Although the stillbirth and neonatal deaths rates overall are decreasing over time, the reduction in these rates between 2013 and 2016 is only around 6.5%.
The report was carried out by Mothers and Babies: Reducing Risk through Audits and Confidential Enquiries across the UK (MBRRACE-UK), a collaboration led from the National Perinatal Epidemiology Unit at the University of Oxford.
The analysis focused on rates of stillbirth and neonatal death across the UK for all babies born at 24 weeks of gestation or more. In 2016, there were 780,043 births, 3,065 stillbirths and 1,337 neonatal deaths.
The stillbirth rate was 3.93 per 1,000 total births, a fall from 4.20 per 1,000 total births in 2013. Over the same period, the rate of reduction in the neonatal death rate is similar to stillbirths at 6.5%: from 1.84 to 1.72 deaths per 1,000 live births.
Commenting on the findings, Professor Lesley Regan, President of the Royal College of Obstetricians and Gynaecologists, said:
“It is very reassuring that between 2014 and 2016 the stillbirth rate associated with twin pregnancy was reduced by 44% and rates of neonatal deaths related to twin pregnancy were reduced by just less than a third.
“While there has been a slow, but steady fall in the overall number of stillbirths and neonatal deaths over the last four years, rates are still higher in the UK than many other high-income countries. It is also disappointing that there has been little change in this rate over 2016 and that there continues to be a wide variation across the UK.
“The death of any baby is a tragedy and this latest report highlights that there is still so much more to be done to ensure the safest possible care for women and their babies. We welcome the recommendations made by this report. In collaboration with the Royal College of Midwives and other partners, the RCOG remains deeply committed to improving the quality of maternity care.”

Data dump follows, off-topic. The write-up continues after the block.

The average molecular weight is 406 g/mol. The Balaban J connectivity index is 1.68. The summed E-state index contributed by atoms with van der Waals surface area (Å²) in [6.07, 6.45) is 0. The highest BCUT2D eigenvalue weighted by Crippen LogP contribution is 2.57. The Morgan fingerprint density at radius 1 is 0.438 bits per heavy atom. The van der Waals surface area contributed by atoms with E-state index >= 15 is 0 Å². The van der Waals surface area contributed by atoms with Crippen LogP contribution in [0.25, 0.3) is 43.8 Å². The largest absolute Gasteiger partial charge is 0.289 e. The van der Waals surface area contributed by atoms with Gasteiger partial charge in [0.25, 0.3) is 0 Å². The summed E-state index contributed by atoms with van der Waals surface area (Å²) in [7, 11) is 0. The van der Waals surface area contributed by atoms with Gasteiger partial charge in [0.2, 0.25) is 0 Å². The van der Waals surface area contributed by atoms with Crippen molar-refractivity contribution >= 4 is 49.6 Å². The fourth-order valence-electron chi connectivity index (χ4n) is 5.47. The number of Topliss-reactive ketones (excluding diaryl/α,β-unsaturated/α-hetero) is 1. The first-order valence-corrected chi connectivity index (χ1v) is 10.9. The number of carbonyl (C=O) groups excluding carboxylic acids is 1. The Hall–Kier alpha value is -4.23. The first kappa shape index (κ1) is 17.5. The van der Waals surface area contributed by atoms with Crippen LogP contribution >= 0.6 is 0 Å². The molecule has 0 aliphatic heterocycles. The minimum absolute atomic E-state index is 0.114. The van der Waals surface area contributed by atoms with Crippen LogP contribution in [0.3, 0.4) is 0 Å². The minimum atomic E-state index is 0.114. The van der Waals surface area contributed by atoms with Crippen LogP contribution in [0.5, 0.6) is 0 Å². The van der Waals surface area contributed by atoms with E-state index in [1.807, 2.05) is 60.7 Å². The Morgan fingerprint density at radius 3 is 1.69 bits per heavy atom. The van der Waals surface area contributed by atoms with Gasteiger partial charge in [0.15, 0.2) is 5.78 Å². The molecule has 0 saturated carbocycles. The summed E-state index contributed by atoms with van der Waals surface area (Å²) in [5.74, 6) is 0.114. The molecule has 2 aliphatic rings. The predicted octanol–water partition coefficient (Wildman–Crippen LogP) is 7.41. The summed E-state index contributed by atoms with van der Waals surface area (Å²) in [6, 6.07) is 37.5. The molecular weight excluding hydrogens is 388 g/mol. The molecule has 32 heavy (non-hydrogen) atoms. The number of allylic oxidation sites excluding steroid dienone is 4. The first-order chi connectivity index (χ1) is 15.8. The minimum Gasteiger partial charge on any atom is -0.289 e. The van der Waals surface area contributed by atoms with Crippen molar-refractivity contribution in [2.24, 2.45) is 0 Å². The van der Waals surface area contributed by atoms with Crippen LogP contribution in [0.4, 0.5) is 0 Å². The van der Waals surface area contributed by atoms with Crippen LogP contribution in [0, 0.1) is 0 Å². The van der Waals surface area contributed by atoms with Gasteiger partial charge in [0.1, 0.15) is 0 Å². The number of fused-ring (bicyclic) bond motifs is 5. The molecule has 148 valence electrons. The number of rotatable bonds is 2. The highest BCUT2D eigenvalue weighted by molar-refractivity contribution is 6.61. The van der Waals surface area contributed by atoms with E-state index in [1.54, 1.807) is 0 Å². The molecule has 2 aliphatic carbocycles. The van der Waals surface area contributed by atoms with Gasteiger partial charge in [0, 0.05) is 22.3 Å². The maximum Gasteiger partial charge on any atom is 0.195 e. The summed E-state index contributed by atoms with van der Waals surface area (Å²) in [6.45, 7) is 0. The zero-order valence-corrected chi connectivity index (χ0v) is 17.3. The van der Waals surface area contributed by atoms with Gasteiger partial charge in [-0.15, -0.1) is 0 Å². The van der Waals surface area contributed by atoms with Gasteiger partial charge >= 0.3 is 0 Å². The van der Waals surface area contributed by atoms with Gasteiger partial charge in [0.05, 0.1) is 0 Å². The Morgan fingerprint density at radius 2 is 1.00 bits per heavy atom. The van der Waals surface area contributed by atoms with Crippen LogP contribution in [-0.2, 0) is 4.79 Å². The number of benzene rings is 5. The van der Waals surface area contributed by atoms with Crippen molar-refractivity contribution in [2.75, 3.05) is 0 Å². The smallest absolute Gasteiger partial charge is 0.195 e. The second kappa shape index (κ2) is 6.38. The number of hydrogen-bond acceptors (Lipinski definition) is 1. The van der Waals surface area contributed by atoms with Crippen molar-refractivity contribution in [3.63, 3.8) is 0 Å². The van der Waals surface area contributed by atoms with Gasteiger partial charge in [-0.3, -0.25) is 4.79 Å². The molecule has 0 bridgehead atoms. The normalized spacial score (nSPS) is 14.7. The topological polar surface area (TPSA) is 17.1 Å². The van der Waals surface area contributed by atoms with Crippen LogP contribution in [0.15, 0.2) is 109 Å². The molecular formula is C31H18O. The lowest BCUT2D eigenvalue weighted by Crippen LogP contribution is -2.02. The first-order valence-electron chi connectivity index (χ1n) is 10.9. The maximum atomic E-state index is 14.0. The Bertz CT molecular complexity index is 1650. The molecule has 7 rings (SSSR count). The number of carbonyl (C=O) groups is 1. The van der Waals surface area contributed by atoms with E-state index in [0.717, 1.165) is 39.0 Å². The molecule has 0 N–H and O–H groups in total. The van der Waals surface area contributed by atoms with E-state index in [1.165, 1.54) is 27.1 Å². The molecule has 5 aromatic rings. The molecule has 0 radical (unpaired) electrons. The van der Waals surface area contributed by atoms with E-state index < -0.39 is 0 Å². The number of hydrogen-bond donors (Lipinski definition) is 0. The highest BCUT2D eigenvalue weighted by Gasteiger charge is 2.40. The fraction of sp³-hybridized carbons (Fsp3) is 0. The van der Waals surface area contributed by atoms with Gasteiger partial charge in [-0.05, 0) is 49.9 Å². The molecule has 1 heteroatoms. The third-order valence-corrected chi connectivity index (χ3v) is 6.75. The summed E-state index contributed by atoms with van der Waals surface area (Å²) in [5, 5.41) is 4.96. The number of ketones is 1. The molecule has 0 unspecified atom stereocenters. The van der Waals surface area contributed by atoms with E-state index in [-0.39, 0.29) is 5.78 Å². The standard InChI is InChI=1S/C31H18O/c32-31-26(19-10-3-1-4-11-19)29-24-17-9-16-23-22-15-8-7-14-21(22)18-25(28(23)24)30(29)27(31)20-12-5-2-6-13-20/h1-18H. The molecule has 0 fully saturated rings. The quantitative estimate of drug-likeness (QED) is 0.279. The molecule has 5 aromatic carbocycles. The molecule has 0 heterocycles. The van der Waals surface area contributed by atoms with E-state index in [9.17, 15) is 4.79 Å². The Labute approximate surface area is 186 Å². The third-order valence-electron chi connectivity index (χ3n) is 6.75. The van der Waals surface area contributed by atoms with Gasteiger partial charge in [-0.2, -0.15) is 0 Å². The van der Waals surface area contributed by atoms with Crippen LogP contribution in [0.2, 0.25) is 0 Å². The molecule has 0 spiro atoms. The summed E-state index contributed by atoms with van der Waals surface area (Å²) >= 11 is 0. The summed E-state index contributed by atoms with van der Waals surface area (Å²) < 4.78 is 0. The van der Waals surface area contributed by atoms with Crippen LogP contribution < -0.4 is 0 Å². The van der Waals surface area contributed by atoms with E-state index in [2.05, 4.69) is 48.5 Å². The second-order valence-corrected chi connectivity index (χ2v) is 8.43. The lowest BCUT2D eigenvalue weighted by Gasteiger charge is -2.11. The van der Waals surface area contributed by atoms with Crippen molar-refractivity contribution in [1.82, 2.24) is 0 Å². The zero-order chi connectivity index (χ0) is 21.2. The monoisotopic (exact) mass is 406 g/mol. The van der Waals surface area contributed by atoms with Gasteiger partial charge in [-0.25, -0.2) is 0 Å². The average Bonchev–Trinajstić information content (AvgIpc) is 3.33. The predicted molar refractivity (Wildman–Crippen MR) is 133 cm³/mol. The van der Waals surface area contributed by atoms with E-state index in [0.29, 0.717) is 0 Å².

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Each Baby Counts is the RCOG’s national quality improvement programme to reduce the number of babies who die or are left severely disabled as a result of incidents occurring during term labour. In the UK, each year over 1000 babies die or are left with severe brain injury – not because they are born too soon or too small, or have a congenital abnormality, but because something goes wrong during labour. The RCOG does not accept that all of these are unavoidable tragedies, and with the Each Baby Counts project we are committed to reducing this unnecessary suffering and loss of life by 50% by 2020. For more information, please visit the website.
The National Maternity and Perinatal Audit is a national clinical quality improvement programme that aims to improve maternity and neonatal services in Britain. The RCOG and RCM are joint collaborators, along with other leading organisations. For more information, visit the website.
About the RCOG
The RCOG is a medical charity that champions the provision of high quality women’s healthcare in the UK and beyond. It is dedicated to encouraging the study and advancing the science and practice of obstetrics and gynaecology. It does this through postgraduate medical education and training and the publication of clinical guidelines and reports on aspects of the specialty and service provision. Visit our website www.rcog.org.uk and follow us on Twitter @RCObsGyn.